Wednesday, July 14, 2021

Israel always reveals the best archaeological finds before Tisha B'Av

In the days leading up to Tisha B'Av, the saddest day on the Jewish calendar that commemorates the destruction of the two Temples, there have been a number of stunning announcements of recent finds by archaeologists in Israel from the two periods.

Going in chronological order:

A painted pottery shard was found that dated to 1100 BCE, with the name Jerubaal on it. Jerubaal was the nickname of the Biblical judge Gideon, mentioned in the book of Judges. 

“For decades, there were practically no inscriptions of this era and region. To the point that we were not even sure what the alphabet looked like at that time. There was a gap. Some even argued that the alphabet was unknown in the region, that there were no scribes, and that the Bible must therefore have been written much later,” polymath independent epigrapher and historian Michael Langlois told The Times of Israel.

“These inscriptions are still rare, but they are slowly filling the gap; they not only document the evolution of the alphabet, they show that there was in fact continuity in culture, language and traditions. The implications for our understanding of biblical history are vast — and exciting!” said Langlois, who was not involved in this current excavation.

A section of Jerusalem’s city wall built during the First Temple period that was mostly destroyed by the Babylonian army in 586 BCE has been uncovered by archaeologists in the City of David National Park, the Israel Antiquities Authority said on Wednesday.

The part of the wall that has been newly exposed was built to protect the city from the east on its eastern slope.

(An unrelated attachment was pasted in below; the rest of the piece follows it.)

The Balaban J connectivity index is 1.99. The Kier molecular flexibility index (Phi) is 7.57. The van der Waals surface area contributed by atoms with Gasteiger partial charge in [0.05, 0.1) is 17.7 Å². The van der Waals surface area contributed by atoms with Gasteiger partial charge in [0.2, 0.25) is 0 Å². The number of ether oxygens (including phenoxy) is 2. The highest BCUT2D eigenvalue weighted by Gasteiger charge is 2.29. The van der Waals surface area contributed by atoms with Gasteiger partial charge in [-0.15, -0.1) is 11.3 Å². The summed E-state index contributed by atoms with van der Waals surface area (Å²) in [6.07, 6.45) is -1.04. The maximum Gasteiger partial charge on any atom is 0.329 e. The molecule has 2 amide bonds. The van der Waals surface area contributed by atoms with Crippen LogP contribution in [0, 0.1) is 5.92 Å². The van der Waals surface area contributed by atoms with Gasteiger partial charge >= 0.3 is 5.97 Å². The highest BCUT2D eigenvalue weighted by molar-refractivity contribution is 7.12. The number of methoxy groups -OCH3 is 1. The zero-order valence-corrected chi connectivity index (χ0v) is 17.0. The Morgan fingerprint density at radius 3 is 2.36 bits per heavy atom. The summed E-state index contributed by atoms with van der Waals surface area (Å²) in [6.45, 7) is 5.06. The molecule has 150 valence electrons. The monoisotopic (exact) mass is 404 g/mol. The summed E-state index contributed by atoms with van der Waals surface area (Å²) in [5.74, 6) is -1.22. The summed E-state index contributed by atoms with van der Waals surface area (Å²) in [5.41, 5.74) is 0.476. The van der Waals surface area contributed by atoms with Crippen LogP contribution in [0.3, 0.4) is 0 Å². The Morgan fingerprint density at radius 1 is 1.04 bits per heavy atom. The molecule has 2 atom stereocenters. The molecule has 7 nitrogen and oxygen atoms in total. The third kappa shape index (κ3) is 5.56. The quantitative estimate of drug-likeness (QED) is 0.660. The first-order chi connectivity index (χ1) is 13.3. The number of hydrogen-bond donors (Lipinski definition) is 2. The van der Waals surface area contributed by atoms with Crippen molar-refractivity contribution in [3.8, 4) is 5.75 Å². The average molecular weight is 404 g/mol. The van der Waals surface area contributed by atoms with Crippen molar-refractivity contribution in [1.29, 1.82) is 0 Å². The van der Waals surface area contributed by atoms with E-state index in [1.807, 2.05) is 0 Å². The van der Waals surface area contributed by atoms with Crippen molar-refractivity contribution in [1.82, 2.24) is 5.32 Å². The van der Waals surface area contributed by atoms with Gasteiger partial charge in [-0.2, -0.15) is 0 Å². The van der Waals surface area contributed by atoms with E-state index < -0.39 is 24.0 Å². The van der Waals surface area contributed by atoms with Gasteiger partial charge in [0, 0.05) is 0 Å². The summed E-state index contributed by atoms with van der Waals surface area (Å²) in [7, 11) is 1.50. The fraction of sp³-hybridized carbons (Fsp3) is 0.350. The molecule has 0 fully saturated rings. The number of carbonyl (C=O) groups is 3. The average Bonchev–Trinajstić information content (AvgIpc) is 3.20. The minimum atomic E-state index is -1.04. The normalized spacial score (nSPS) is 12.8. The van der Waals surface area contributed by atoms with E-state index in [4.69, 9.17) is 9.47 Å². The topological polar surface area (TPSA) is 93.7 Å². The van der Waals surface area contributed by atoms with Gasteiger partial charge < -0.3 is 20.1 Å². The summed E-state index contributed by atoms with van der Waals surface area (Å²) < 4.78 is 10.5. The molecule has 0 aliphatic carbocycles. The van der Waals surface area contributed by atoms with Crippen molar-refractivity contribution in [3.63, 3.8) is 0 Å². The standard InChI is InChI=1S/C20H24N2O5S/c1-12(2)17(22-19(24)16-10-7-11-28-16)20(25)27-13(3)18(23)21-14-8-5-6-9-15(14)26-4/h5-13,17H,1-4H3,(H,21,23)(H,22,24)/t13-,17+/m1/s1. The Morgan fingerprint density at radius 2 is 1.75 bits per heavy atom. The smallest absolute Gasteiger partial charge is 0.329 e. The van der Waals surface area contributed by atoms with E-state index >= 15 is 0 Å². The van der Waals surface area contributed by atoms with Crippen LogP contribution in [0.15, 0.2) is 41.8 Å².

"The city wall protected Jerusalem from a number of attacks during the reign of the kings of Judah, until the arrival of the Babylonians, who managed to break through it and conquer the city,” said directors of the excavation, Dr. Filip Vukosavović of the Ancient Jerusalem Research Center and Dr. Joe Uziel and Ortal Chalaf on behalf of the IAA.

“The remains of the ruins can be seen in the archaeological excavations. However, not everything was destroyed, and parts of the walls, which stood and protected the city for decades and more, remain standing to this day.”


An enormous building that hosted public functions and perhaps city government meetings in ancient Jerusalem is reopening to the public some 2,000 years after its construction.

The newly excavated structure, located next to the Israeli capital’s Western Wall, consists of two identical, elaborately decorated halls where dignitaries may have gathered while visiting the city and the Second Temple, reports Rossella Tercatin for the Jerusalem Post.

“This is, without a doubt, one of the most magnificent public buildings from the Second Temple period ever uncovered outside the Temple Mount walls in Jerusalem,” says excavation leader Shlomit Weksler-Bdolah in a statement.

Two coins dating back some 2,000 years were found in the Binyamin region of the West Bank during an archaeological survey conducted by Bar-Ilan University, the university and the Binyamin Regional Council announced Tuesday.
The coins date back to the period of the Jewish revolts against the Romans.

One coin was discovered near Wadi Rashash, and another in a location known as Hirbet J’bait.
The artifact found in Hirbet J’bait was minted around 67 CE. It features a vine leaf and the Hebrew inscription Herut Zion (Freedom for Zion) on one side, and a goblet and the inscription “Year Two” on the other. Just three years later, in 70 CE, the Romans would destroy the Temple in Jerusalem. Several other remains from that period, including a ritual bath, have been uncovered in the area.

The second coin dates back to the time of the Bar Kochba Revolt some 70 years later. It bears a palm branch surrounded by a wreath and the inscription LeHerut Yerushalayim (Freedom to Jerusalem) on one side and a musical instrument and the name “Shimon” on the other – the first name of the rebellion’s leader Bar Kochba.
As usual, Israel haters get upset over these finds. Hamas released a statement about the discovery of the First Temple era city walls with the accusation that Israel was “falsifying and stealing history.”

(h/t Yoel)